Madeline has spent the last 18 months working on a big client project. It has been a steep learning curve. She is gaining a more in-depth knowledge about the client and the industry. She feels good about mastering a new skill. She is having fun at times, and in the busy hectic times, she is exhausted and can’t believe she accepted the invitation to be part of this project.

About 6 months in, she had a misunderstanding with the lead partner on the project. It threw her off her game. She started to second guess herself, what she was learning, and how she was advising the client. She lost time repairing her relationship with the partner and overthinking her actions. When sharing the experience with her mentor, John asked her some good questions. And she realized there were some questions she could, and should, have asked at the start. How had she not asked more clarifying questions??

We’ve all been in situations where we play Monday morning quarterback. We think through what we could have done, what we should have said, what we would have done differently. As long we don’t over think and over remunerate, this is a good learning process.

When starting a new project, a new job, or with a new client, consider the questions you may ask to avoid miscommunication down the road, as Madeline did. These conversations – and there will be several of them – ensure that you meet everyone’s expectations, including your own.

I recommend approaching these conversations from an Emergenetics perspective to be inclusive of all points of view. Emergenetics is a powerful psychometric assessment used to better understand your own strengths and to improve communication and productivity within teams. Looking through the 7 Emergenetics thinking and behavioral attributes listed below, you will uncover an understanding of not only your own expectations, but others’ as well.


What research do we need to ensure the project is successful?

How am I adding value?


How will we implement this new project?

How will this impact my other projects? Will I still be responsible for those deliverables?


Who else will be involved with the project?

Who is my resource for my other projects if my focus shifts?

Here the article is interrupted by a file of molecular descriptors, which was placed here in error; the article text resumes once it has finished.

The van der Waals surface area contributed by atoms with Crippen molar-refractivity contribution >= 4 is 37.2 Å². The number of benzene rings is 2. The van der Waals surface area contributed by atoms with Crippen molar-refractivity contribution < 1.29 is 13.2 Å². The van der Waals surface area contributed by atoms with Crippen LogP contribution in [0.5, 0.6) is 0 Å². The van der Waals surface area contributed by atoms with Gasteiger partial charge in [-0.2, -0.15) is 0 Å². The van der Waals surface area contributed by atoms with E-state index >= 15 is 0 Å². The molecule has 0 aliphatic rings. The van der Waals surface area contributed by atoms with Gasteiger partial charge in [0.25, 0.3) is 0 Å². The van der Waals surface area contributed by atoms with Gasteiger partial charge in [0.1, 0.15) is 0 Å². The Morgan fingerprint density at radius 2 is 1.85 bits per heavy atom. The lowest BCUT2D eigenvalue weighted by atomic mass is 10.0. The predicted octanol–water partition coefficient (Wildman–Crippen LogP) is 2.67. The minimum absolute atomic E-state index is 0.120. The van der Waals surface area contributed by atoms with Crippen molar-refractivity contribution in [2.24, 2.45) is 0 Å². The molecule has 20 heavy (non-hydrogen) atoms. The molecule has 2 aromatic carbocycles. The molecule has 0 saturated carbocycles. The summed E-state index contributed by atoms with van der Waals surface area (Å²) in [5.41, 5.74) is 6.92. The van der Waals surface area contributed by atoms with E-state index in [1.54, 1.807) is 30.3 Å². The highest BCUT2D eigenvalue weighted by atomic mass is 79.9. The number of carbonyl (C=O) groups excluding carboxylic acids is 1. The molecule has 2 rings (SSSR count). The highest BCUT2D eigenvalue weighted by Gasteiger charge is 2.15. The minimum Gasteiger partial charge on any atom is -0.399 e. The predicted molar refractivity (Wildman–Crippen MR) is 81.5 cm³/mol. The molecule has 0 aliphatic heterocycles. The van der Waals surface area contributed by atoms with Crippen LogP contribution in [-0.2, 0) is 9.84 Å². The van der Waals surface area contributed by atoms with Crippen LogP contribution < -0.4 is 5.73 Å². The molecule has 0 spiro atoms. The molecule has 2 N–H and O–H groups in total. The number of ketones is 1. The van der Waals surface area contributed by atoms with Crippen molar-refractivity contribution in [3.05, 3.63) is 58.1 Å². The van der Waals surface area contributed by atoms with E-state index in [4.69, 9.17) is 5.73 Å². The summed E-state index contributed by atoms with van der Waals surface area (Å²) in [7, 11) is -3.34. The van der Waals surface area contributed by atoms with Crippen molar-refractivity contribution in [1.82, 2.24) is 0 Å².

What other ideas have you had?

How does my piece of the project connect to the greater vision?


Will I have the opportunity to hear what other partners and the client need and want with this project?

Will I have time to talk things through with others?


What do others want from this project? How can I help get everyone on the same page?

What can I do to be sure we are an enormous success with the partners and the client?


What can I do to keep us focused and moving the project forward?

How will this project continue to evolve as we progress?

While Madeline was excited to be invited and involved with this new project, she missed an opportunity upfront to gain clarity and understanding. This would have avoided the miscommunication with her partner. Not only she would have learned what was expected of her, but she also would have gained clarity of her own expectations for the project and those involved. What did she want from this opportunity?

Playing Monday morning QB, Madeline wished she had asked about her current projects. Spending 18 months on this big project would mean she had less time to focus on her current work. Was she expected to maintain focus on both? At the beginning she really struggled with priorities and kept everything on her desk. After the miscommunication with the lead partner, she realized she had to delegate and move some other projects off her desk.

Now, Madeline wants to know what is going to happen at the end of 18 months – will she have to secure new projects for herself? Given the amount of focus, and plenty of long days, how will she be compensated? Is she still being considered for that promotion?

What opportunities are in front of you that you need to plan for? Who do you need to have conversations with (yes there will be more than one conversation)? Before you say yes, what do you need to consider? This will help you, and those around you, plan more strategically. And avoid miscommunication.